Aer v1.0 Specification
Rafal Kupiec edited this page 2 days ago

1. Introduction

The AerScript language specification is the definitive source for Aer syntax and usage. This specification contains detailed information about all aspects of the language.

As the definition of Aer evolved, the goals used in its design are as follows:

  • Aer is intended to be a simple, modern, general-purpose, object-oriented scripting language.
  • The language, and implementations thereof, should provide support for software engineering principles such as strong type checking, detection of attempts to use uninitialized variables, and automatic garbage collection.
  • The language is intended for use in developing web sites and and scripts< suitable for deployment in any, including embedded environments.
  • Aer is intended to be suitable also for writing scripts for embedded systems.
  • Source code portability is very important, especially for those programmers already familiar with PHP and/or C++.

2. Scope

This specification describes the form and establishes the interpretation of programs written in the Aer scripting language. It describes:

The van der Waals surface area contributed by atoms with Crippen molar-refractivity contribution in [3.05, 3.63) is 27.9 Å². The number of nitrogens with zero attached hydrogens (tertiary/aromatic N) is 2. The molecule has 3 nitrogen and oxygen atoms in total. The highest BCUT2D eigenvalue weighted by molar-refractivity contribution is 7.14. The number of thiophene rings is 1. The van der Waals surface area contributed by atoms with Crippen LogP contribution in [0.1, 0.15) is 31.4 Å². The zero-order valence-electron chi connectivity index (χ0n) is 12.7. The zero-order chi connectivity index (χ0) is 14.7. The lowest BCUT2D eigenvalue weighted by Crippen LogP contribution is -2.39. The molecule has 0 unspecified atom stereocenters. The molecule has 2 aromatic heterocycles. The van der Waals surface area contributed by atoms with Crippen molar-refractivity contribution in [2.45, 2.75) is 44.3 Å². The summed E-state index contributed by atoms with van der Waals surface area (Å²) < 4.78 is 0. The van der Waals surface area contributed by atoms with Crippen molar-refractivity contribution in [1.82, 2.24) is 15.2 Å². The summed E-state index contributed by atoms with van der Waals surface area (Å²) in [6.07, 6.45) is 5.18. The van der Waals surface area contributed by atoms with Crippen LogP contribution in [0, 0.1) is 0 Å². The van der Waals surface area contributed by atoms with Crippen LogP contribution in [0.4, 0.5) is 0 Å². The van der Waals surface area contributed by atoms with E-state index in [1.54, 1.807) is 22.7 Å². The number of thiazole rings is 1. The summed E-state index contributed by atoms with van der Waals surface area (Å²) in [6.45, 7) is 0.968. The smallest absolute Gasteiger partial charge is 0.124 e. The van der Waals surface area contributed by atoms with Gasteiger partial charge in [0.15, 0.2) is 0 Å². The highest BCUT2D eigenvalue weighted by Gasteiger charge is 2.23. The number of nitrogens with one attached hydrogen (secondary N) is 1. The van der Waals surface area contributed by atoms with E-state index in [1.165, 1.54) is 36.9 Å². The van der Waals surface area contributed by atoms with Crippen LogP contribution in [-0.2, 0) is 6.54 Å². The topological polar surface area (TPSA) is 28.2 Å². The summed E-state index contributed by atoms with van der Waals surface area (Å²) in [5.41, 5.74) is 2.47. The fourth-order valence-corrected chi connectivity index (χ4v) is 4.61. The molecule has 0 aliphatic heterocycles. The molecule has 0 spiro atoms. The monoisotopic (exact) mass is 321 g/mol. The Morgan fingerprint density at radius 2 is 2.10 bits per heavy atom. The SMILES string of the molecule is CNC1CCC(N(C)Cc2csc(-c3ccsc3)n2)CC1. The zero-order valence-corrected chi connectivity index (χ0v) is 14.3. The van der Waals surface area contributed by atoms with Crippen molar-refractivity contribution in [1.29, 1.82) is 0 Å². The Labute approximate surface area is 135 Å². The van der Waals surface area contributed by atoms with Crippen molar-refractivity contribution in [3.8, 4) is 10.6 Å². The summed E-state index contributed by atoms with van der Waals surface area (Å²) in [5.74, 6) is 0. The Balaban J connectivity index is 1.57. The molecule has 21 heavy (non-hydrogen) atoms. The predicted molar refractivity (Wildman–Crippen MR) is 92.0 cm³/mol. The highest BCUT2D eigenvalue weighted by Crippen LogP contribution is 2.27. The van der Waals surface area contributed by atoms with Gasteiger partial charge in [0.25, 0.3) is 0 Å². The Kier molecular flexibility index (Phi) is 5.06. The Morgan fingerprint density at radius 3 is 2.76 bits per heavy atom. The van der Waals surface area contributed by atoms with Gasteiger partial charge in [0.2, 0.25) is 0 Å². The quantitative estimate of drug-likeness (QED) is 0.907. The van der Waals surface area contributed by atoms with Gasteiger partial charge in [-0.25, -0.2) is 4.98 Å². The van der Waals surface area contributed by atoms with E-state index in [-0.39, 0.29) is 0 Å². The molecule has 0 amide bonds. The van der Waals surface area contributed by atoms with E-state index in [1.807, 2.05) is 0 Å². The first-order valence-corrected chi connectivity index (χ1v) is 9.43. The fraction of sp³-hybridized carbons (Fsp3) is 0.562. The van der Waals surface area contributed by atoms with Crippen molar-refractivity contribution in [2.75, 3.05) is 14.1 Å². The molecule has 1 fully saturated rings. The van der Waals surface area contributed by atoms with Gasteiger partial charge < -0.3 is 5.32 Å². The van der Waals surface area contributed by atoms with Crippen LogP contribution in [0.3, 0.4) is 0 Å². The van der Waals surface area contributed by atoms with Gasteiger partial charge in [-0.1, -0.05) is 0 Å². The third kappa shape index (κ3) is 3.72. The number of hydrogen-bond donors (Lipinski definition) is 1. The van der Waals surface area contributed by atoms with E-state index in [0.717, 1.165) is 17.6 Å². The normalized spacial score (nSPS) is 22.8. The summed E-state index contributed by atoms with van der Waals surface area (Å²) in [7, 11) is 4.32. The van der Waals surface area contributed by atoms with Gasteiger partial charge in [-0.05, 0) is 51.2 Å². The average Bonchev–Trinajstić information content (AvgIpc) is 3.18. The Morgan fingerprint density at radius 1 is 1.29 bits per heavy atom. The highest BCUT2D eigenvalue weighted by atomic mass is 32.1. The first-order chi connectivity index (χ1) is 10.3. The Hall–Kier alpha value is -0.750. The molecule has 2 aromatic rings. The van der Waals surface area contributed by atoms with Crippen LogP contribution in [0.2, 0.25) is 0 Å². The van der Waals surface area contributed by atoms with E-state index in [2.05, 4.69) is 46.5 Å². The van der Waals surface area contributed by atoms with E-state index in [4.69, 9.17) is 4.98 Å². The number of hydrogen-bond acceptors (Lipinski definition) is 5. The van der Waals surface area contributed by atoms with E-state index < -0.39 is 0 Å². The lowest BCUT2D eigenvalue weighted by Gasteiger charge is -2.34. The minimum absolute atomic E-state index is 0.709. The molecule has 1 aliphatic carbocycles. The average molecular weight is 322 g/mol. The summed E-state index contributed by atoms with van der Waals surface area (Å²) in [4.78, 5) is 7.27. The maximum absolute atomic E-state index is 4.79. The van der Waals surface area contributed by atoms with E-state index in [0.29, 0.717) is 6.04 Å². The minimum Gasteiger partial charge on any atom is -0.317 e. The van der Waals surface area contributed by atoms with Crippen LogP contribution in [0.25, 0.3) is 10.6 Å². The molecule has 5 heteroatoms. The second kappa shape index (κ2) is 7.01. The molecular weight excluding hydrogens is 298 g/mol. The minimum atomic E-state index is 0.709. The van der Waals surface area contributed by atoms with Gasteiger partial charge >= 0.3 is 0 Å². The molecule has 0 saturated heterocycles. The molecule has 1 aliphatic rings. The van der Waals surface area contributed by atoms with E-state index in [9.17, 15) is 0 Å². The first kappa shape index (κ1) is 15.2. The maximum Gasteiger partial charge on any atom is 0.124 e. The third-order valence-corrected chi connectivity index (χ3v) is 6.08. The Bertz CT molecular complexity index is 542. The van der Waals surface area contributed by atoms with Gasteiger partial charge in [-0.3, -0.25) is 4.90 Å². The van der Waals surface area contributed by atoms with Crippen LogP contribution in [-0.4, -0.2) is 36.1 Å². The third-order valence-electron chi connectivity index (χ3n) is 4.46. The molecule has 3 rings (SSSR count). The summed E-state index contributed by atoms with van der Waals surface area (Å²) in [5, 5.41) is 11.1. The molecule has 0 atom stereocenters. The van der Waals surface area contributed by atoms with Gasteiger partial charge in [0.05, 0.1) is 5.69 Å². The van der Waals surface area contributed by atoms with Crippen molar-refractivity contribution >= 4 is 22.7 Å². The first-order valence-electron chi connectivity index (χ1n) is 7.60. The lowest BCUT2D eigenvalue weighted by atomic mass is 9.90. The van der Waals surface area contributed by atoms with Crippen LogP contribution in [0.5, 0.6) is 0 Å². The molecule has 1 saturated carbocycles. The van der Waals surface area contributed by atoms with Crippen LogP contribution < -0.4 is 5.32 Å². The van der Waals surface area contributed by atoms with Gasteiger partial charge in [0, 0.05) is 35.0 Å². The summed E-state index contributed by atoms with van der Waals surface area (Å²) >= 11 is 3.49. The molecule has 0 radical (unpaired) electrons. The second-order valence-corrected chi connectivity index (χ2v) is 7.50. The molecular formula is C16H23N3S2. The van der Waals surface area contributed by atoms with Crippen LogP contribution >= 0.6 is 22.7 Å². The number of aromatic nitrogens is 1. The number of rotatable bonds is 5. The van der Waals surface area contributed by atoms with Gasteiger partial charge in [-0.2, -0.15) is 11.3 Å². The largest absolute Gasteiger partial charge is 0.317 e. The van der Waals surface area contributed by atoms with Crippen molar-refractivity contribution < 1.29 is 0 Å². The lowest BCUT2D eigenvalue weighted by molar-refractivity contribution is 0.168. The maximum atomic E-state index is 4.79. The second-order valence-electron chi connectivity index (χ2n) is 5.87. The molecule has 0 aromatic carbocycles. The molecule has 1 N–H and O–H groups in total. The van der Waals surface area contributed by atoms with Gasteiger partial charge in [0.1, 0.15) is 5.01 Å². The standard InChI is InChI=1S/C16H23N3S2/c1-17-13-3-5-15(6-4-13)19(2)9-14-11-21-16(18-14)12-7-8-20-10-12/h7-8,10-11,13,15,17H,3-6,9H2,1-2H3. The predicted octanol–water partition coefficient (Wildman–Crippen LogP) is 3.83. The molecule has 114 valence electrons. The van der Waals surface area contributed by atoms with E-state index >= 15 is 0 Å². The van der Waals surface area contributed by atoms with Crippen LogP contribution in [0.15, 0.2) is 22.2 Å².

• The representation of Aer programs;
  • The syntax and constraints of the Aer language;
  • The semantic rules for interpreting Aer programs;

3. Lexical structure

A Aer script consists of one or more source files. A source file is an ordered sequence of UTF-8 characters, what means that any UTF-8 encoded natural language (i.e: Japanese, Chinese, Arabic, etc.) can be used for writing scripts. Source files typically have a one-to-one correspondence with files in a file system.


Two forms of comments are supported: delimited comments and single-line comments. A delimited comment begins with the characters /* and ends with the characters /. Delimited comments can occupy a portion of a line, a single line, or multiple lines. A single-line comment begins with the character # or characters // and extends to the end of the line. Comments do not nest. The character sequences / and / have no special meaning within a single-line comment, and the character sequences #, // and / have no special meaning within a delimited comment. Example:

# This is a single line comment
// This is another single line comment
/* This is a 
   multi-line comment block */

3.2. White space

White space is defined as any character with Unicode class Zs (which includes the space character) as well as the horizontal tab character, the vertical tab character, and the form feed character. White space in Aer is used to separate tokens in Aer source file. It is used to improve the readability of the source code. The amount of space put between tokens is irrelevant for the Aer interpreter. It is based on the preferences and the style of a programmer. Two statements can be put into one line, as well as one statement into several lines. Source code should be readable for humans and makes no difference to the Interpreter.

3.3. Tokens

There are several kinds of tokens: identifiers, keywords, literals, operators, and punctuators. White space and comments are not tokens, though they act as separators for tokens.

3.3.1 Literals